Our family lived in the small town of Nove Mesto na Morave in Czechoslovakia. George’s mother Marketa was a cheerful woman with a winning personality. Constantly making people laugh, she was a good friend to many people and that included writers and poets. George’s father Karel was very involved with local town life – playing soccer and eventually becoming team captain; as well as acting as a volunteer fireman, the announcer and executive of the sports club, an amateur actor and a supporter of art made by relatively unknown artists. George was born in 1928 and Hana, nicknamed “Hanichka”, came three years later on May 16, 1931. She experienced a carefree and joyful childhood; her early years spent becoming an adorable and lovable little girl with blonde hair and blue eyes. She skied and skated her way through the cold winters or would build snow forts. Summers were spent riding around on her scooter, or splashing through a nearby creek with George in a wooden wash basin, pretending to be in the Navy. Although she was three years younger than her brother, she held her own in sibling fights!More About Me
In March of 1939, the Germans occupied Czechoslovakia and then the war broke out
Up to this point, life had been simple and relatively carefree for the Brady family. All of this changed drastically with increasing restrictions imposed on Jews across Europe. Suddenly unable to travel, often even for family visits or funerals, the Brady children felt many of the new regulations most strongly at home. No longer allowed to go to the cinema, able to shop only during certain hours, Hana and George were most affected by new restrictions that meant that they were no longer allowed to attend school. This meant that Hana was 9 years old and in her third year of school. Because education was important to Marketa and Karel; Hana and George got a tutor to continue their learning.More About Me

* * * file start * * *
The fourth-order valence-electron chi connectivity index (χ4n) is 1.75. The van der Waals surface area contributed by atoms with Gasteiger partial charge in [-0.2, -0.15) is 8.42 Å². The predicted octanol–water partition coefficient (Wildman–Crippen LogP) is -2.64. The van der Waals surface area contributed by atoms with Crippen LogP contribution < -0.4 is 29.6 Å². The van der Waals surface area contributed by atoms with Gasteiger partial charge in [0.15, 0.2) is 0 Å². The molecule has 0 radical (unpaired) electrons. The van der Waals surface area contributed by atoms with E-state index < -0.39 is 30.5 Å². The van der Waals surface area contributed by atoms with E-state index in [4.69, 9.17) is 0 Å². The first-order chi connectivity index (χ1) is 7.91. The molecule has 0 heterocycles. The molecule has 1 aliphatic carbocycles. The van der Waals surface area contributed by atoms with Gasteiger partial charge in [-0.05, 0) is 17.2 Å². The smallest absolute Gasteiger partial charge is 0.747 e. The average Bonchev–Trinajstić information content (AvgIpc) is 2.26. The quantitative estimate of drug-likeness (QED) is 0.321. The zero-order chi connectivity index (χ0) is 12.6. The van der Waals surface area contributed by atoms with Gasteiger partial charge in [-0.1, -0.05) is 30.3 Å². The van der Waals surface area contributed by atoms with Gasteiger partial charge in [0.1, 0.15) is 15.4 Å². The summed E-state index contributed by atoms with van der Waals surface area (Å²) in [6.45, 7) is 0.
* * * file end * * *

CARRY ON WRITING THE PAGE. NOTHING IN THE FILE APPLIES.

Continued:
The first family tragedy came in the spring of 1941 when our mother was arrested. She first went to the Gestapo headquarters in the town of Jihlava and then she was sent to Ravenbrück, an infamous women's labour camp. While there, she tried to keep everyone’s spirits high and kept her own spirits up by making a necklace and other trinkets out of her very tightly rationed supply of bread. These she sent to the kids. From there, she was sent to Auschwitz in October 1942. She was dead within weeks of arriving.
Karel was arrested in the fall of 1941 when one Jewish man in the town refused to wear the star. This so angered the local Nazi that he had all the Jewish men arrested that same afternoon. Karel was sent to a Gestapo prison and eventually to Auschwitz where he died in July of 1942.
The experience of having both of their parents arrested drew Hana and George closer. They stayed with their uncle and aunt until they were ordered to go on the transport to Terezin on May 14, 1942.
Hana, therefore, spent her eleventh birthday on the way to Terezin. Once in Terezin, Hana and George were separated. In Terezin, the children had many experiences and Hana even contracted Encephalitis – a disease known for its fatality. However, her strength and resilience pulled her through and she overcame her illness.
In September 1944, George was sent to a labour camp, which turned out to be Auschwitz. He was fortunate enough to pass the selection line and avoid the gas chambers (while two of his accompanying friends did not) to be used as an ironworker.
Eventually, George was put on the Death March but was liberated in late January of 1945. He made his way back through war ravaged Europe to his hometown in May of 1945 to find his immediate family had been killed. George realized he had to start afresh when the Communists rolled in a few years later and he finally found a new home in Canada in 1951.
“After everything I went through in my life, I swore that I would never turn my back on people. I’ve realized from personal experience, the worst is when injustice takes place, and the silent majority is the only one accounted for.”
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